Once the company selects a potential outsourced manufacturing partner, it should design a transaction structure that reinforces its commercial expectations and the manufacturer’s contractual obligations. Specifically, the company should structure the outsourced manufacturing transaction in a manner best suited to protect the company’s key intellectual assets (both registered IP and unregistered IP like trade secrets and know-how). Transaction structure considerations include both the particular corporate and contractual form of the relationship, and how the company will delegate the manufacturing process to the outsourced manufacturer.
Joint Venture or Arm’s-Length Contract
The first decision about transaction structure is the corporate and contractual form of the relationship itself. The two primary possibilities are a joint venture or a simpler contractual relationship.
Forming a contractual joint venture with the proposed manufacturer or a legal-entity joint venture, by moving certain manufacturing assets and personnel of the counterparty into a new entity in which the company will have an ownership interest, offers certain benefits.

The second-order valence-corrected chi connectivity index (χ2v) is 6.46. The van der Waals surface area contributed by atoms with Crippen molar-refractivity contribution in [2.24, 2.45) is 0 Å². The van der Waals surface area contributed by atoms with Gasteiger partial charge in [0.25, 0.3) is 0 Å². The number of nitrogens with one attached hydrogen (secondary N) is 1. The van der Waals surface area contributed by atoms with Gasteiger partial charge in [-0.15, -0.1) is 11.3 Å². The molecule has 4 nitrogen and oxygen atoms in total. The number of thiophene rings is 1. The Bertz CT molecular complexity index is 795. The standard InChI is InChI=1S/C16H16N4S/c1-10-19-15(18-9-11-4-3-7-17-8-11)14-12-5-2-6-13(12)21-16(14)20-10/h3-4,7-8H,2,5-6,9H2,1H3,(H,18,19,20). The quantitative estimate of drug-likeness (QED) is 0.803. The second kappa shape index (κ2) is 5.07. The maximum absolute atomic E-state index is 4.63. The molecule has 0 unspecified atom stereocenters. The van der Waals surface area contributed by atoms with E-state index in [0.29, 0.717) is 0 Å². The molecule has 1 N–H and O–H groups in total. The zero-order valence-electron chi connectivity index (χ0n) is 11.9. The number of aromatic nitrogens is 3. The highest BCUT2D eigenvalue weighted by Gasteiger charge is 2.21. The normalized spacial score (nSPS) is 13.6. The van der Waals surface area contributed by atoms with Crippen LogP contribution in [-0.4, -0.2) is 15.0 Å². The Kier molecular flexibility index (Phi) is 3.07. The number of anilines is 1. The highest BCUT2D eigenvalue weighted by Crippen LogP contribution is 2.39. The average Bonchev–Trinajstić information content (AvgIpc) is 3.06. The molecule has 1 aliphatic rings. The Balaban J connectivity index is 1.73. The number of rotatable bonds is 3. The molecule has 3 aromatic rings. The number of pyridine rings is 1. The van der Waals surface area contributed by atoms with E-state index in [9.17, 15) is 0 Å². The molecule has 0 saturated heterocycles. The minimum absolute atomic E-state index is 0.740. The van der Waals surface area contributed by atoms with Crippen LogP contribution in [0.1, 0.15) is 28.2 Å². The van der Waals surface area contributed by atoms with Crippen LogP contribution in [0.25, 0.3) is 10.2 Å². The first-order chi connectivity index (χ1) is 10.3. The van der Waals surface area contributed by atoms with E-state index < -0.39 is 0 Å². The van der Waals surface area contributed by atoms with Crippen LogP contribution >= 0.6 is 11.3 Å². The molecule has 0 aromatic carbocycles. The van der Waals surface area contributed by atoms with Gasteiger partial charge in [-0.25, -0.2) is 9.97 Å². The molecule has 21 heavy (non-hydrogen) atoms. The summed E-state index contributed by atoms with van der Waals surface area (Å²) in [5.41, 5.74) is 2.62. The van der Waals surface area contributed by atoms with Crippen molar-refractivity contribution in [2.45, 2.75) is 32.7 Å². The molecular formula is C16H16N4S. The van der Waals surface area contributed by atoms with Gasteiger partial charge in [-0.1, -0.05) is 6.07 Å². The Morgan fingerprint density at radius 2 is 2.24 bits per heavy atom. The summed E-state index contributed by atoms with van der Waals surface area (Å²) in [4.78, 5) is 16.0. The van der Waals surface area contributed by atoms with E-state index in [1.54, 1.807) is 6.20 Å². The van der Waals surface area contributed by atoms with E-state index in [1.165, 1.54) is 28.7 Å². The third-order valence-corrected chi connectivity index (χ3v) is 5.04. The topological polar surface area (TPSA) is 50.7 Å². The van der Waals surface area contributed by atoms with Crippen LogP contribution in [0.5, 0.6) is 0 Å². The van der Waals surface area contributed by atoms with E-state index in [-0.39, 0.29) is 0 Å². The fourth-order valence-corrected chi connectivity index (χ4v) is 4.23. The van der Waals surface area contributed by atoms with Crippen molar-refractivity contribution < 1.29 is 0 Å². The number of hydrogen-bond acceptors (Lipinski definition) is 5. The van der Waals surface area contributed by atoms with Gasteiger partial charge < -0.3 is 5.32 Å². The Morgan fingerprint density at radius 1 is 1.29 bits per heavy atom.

The benefits of a joint venture may include:
- Greater operational control over the manufacturer.
- Increased transparency as to how the intellectual assets are used.
- Enhanced ability to influence the manufacturer’s practices and policies on a go-forward basis.
However, there are number of significant risk factors, including:
- Higher level of complexity with respect to diligence and documentation.
- Greater commitment of time and resources.
- Potentially more difficult exit.
Joint ventures also require additional considerations relating to the transfer, licensing, and ownership of trade secrets and other IP required for and developed by the joint venture.
Together, these factors may undercut the cost-cutting rationale for seeking an outsourced-manufacturing solution. Some developing countries, however, only permit outsourced manufacturing in the context of a joint venture. While outside the scope of this series, such requirements create all manner of perverse incentives for the developing country joint-venturer that materially increase risk.
Companies may therefore prefer a more straightforward contract manufacturing relationship in most contexts, and this relationship is assumed for this series.
Next we will discuss various structural approaches to ensuring that key company intellectual assets are protected during the outsourced manufacturing process.
David L. Cohen, Esq.
David L. Cohen, P.C. – Kidon IP
123 West 93rd Street
New York, NY 10025